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Special

January 25, 2010

Another solid character episode. This is Michael/Walt centric, and finally lays out Michael’s long-simmering frustrations with Walt and Locke’s relationship. As not a lot goes on, plot-wise in this one, I’m going to move directly to the “grading scale.”

Island mythology: 4 out of 10. Another polar bear conveniently appears to put Walt in peril and the Black Rock is mentioned a few times, in addition to discovering something new on Rousseau’s maps of the island. I’m giving this probably more of a score than it deserves, but some long-mysterious things are touched on here, if not fully explained. Benefit of the doubt.

Philosophical concepts/themes: 3 out of 10. Walt is referred to in this episode as being “different” and “special,” which is a through current in the series. Also, the usual “daddy abandonment” theme is present here as well, albeit in a slightly different form.

Character development: 7.75 out of 10. Michael’s backstory with Walt is delved into, which gels admirably with the on-island storyline, the little that there is. Boone makes the final break from Shannon here as well, and Locke and Michael’s tumultuous relationship comes to a head and is resolved, for all intents and purposes (at least for this season). Being a successful character-driven episode necessitates a high score in character development, and this one earns it.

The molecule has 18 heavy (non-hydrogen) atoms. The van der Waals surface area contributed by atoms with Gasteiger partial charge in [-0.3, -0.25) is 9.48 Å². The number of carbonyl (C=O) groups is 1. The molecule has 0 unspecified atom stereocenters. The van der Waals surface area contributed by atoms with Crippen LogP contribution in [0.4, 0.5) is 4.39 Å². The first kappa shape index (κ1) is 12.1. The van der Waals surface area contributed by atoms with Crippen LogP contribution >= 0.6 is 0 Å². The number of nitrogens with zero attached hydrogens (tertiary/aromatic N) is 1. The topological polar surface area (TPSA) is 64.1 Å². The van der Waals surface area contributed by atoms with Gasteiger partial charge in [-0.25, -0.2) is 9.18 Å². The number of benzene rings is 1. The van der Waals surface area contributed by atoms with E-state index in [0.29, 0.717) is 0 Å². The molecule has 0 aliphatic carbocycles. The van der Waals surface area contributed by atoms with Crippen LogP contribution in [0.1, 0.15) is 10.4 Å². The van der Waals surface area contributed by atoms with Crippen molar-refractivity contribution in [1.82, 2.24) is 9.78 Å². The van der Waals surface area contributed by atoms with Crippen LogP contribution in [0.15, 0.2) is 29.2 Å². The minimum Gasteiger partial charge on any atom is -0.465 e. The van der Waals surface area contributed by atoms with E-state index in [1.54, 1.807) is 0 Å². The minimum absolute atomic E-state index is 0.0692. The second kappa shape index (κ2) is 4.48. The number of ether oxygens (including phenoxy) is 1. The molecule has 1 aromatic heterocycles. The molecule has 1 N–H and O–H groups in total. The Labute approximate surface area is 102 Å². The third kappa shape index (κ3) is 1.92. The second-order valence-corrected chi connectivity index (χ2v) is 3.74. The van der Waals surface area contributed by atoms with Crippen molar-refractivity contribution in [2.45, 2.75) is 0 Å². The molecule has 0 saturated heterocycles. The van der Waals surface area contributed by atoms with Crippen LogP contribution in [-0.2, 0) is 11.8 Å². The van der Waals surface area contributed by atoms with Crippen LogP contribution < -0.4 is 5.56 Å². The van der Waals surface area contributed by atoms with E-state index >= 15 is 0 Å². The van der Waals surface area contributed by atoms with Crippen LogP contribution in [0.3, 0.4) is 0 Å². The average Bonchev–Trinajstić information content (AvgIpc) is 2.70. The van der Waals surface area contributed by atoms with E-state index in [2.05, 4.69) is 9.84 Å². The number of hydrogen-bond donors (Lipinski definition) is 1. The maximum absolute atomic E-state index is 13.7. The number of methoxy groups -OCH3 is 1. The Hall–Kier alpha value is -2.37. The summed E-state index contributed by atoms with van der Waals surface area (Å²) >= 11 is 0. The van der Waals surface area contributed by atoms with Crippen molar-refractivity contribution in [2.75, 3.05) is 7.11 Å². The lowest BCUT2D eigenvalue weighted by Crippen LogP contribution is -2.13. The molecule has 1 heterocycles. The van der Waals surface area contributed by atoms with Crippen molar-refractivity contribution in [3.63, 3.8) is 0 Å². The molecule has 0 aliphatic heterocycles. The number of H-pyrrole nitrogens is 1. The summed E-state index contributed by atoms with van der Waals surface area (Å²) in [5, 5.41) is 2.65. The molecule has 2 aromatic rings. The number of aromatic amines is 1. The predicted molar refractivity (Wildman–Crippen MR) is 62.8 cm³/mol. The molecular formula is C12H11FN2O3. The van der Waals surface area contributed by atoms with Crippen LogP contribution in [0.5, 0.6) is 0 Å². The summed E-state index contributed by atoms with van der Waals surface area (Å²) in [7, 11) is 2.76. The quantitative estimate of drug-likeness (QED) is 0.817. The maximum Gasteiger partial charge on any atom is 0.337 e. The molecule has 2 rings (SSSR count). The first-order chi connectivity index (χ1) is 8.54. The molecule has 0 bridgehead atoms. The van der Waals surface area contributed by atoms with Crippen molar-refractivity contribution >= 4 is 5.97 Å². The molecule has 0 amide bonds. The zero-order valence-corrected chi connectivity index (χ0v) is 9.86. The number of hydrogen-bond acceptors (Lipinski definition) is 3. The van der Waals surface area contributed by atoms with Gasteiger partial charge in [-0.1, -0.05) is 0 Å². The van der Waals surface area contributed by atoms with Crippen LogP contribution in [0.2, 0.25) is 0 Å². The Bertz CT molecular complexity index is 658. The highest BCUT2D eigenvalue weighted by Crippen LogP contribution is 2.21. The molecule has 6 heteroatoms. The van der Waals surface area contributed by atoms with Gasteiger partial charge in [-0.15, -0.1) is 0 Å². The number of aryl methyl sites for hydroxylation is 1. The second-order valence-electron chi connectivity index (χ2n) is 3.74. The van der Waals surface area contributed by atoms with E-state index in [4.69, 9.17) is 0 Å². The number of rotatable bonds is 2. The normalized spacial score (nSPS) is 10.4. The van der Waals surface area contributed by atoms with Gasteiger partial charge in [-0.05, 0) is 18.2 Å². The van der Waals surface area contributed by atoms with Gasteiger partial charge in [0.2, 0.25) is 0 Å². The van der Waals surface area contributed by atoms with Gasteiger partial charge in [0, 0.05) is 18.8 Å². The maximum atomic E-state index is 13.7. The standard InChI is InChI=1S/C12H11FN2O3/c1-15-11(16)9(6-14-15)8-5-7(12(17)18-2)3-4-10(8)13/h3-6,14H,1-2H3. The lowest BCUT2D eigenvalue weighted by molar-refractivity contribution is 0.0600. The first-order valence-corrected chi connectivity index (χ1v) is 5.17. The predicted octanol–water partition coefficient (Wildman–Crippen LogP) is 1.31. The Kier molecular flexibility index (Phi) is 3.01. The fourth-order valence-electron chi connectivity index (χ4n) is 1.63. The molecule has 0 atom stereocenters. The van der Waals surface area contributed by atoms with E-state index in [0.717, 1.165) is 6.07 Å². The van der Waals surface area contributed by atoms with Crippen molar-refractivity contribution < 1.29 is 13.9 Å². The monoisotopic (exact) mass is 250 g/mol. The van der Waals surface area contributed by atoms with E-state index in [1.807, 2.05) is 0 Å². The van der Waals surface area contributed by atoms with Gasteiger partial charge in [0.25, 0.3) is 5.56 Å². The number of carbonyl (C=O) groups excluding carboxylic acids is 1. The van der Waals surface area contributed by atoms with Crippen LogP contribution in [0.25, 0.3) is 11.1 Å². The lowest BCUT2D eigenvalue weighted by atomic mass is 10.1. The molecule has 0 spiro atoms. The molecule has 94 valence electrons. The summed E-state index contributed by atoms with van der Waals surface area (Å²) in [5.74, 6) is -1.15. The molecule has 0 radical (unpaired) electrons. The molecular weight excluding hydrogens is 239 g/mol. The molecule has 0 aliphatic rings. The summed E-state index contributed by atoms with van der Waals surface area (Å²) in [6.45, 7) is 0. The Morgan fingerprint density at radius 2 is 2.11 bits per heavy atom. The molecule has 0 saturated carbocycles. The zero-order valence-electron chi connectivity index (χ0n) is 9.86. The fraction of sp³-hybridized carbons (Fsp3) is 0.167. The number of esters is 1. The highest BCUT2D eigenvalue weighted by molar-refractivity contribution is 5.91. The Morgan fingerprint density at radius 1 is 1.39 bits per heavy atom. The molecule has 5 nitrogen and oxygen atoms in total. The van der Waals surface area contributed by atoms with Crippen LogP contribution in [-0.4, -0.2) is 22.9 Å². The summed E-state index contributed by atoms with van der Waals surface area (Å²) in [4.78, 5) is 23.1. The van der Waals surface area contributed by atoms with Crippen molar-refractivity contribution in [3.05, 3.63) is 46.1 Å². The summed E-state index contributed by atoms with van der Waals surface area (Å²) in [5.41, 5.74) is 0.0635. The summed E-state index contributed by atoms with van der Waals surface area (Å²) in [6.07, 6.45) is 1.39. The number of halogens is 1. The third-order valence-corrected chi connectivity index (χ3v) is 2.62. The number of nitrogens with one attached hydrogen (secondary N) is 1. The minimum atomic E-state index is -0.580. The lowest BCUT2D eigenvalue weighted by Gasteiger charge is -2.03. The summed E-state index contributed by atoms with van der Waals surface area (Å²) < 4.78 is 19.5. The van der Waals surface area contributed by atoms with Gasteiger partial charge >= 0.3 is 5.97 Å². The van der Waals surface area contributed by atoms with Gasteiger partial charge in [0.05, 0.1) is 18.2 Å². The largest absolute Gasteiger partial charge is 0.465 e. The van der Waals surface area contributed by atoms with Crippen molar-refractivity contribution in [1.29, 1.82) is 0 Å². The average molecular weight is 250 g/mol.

Importance of episode to series: 3.75 out of 10. Again, this is a very solid mid-point character episode, and it stands on its own, even though it has no major bearing on the series as a whole. The only major revelations here are the forthcoming building of the raft, and the hints towards Walt having some possible mental connection to the island due to being “different.”

Personal enjoyment of episode: 7 out of 10. To sound like a broken record, this was a well-done character episode, but not much more. Only thing that irked me a bit was the slight contrivance of the last-minute polar bear rescue and Charlie’s scene with the diary. To me, that was not natural, not how a real person would react. It was a little too “actorly.” Other than that, though, the episode was well-acted and written.

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